Figure 1
Figure 1
Chemical structures of the target insecticide analytes.
2.1. Chemicals
All organic solvents used were analytical grade with purities greater than 98%. Methanol (MeOH), acetonitrile, toluene, and dichloromethane were purchased from Tedia Company Inc. (Fairfield, OH, USA). Organically and biologically purified deionized water (dI-H2O) was generated in-house with a model D11901 NANOpure Diamondback Analytical ultrapure water purifications system (Barnstead Thermolyne Corporation, Dubuque, IA, USA).
The unlabeled (native) pesticides standards propoxur (PPX; 99%), bendiocarb (BNCB; 99%), diazinon (DZN; 98.7%), chlorpyrifos (CPFS; 99.5%), fipronil (FIP; 98%), bioallethrin (BIO; 97%), prallethrin (PRAL; 98%), piperonyl butoxide (PBUT; 98%), resmethrin (RM; 98%), tetramethrin (TM; 98%), phenothrin (PHEN; 98.3%), cyhalothrin (CY; 98%), cis-permethrin (c-PM; 99%), trans-permethrin (t-PM; 96%), cyfluthrin (CF; 98%; mix of isomers), cypermethrin (CP; 98%; mix of isomers), fenvalerate (FENV; 98%), and deltamethrin (DM; 99%) were all purchased from Chem Service (West Chester, PA, USA). The isotopically labeled internal standards propoxur (isopropyl-D7; 98%), bendiocarb (13C3; 98%), diazinon (diethyl-D10; 98%), chlorpyrifos (diethyl-D10; 99%), cis-permethrin (phenoxy-13C6; 99%), trans-permethrin (phenoxy-13C6; 99%), cyfluthrin (phenoxy-13C6; 99%; mix of isomers), and cypermethrin (phenoxy-13C6; 98%; mix of isomers)were synthesized by Cambridge Isotope Laboratories (Andover, MA, USA) with the exception of isotopically labeled deltamethrin (methyl-D3, 13C4; 99+%) which was synthesized by Los Alamos National Laboratories (Los Alamos, NM, USA).
Gases used by laboratory equipment and instrumentation had a minimum purity of 99.99%. Research grade helium and nitrogen were purchased from Airgas Inc. (Hapeville, GA, USA). Anhydrous ammonia was purchased from Scott Specialty Gases (Plumsteadville, PA, USA).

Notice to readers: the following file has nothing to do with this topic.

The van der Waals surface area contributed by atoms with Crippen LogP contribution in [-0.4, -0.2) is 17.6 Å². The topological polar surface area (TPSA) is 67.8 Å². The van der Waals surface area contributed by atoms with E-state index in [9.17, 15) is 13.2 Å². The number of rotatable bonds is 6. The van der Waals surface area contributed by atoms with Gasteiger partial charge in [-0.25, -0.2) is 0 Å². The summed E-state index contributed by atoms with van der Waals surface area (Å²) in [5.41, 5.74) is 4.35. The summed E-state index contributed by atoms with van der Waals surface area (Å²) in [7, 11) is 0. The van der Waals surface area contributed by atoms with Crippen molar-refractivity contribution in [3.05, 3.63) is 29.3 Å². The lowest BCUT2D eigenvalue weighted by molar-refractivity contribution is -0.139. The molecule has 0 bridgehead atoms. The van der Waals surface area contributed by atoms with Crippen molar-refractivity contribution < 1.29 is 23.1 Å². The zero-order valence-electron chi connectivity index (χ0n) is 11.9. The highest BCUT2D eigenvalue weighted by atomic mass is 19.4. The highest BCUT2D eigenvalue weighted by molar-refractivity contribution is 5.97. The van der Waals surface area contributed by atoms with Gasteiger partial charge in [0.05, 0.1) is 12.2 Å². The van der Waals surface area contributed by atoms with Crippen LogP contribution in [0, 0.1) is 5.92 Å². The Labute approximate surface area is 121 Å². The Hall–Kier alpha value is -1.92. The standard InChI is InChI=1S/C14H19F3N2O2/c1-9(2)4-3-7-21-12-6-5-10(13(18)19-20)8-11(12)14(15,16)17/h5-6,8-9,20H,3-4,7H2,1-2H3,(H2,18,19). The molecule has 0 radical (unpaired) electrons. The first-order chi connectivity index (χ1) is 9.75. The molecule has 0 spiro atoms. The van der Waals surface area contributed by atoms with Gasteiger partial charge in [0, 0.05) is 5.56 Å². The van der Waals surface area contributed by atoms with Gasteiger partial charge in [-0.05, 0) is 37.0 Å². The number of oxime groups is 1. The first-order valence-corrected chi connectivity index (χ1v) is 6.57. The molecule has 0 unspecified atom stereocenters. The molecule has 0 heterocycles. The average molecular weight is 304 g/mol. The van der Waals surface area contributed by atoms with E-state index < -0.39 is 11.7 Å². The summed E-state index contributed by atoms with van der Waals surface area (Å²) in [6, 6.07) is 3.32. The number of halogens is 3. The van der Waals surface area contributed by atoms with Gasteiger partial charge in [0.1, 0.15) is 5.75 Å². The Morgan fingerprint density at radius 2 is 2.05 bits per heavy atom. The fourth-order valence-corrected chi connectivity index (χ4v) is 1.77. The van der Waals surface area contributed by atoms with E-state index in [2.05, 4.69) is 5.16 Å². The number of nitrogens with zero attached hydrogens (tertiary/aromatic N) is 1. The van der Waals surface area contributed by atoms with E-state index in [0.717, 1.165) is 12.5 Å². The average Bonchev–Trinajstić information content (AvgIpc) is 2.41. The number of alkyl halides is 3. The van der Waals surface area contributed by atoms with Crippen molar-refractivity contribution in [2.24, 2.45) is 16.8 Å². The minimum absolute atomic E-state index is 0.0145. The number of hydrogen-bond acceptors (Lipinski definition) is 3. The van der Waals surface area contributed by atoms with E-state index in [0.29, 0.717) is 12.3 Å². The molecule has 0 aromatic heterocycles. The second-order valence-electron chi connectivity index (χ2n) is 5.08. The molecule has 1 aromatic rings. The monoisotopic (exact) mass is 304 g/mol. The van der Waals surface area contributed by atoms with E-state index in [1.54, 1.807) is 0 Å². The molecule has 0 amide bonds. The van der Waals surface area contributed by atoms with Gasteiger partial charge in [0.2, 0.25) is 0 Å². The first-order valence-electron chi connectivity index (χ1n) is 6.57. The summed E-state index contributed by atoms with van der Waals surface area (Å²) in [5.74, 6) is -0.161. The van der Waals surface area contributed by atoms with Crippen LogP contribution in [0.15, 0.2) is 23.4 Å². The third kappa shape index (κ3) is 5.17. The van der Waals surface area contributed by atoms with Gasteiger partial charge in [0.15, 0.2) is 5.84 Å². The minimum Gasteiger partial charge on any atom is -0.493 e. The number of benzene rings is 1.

2.2. Standard preparation
2.2.1. Isotopically labeled internal standards
Individual labeled internal standard (ISTD) stock solutions for PPX, BNCB, DZN, CP, and DM were prepared in acetonitrile to give concentrations ranging from 100 mg/L to 200 mg/L. CPFS, c-PM, t-PM, and CF were purchased as nonane solutions at concentrations of 100 mg/L, 50 mg/L, 50 mg/L, and 100 mg/L, respectively. Appropriate volumes of each individual stock solution were combined in a 10-mL volumetric flask and diluted with dichloromethane to produce a multi-analyte internal standard stock solution of 2 μg/mL for each isotopically labeled analyte. Dichloromethane was used as the diluting solvent since acetonitrile and nonane (immiscible solvents) were both miscible in this medium. This 2 μg/mL ISTD stock solution was used to prepare a 50 ng/mL ISTD spiking solution by aliquoting 5 mL of the stock solution into a 200 mL volumetric flask and diluting to the mark with acetonitrile. This solution was used as an ISTD spiked in all unknown samples, quality control (QC) materials, and calibration standards. All concentrations were corrected for chemical purity as well as isomeric ratios (if applicable). The individual and multi-analyte stock solutions and the spiking solution were stored at −20°C until used. They remained stable under these conditions throughout the conduct of the study.
2.2.2. Native standards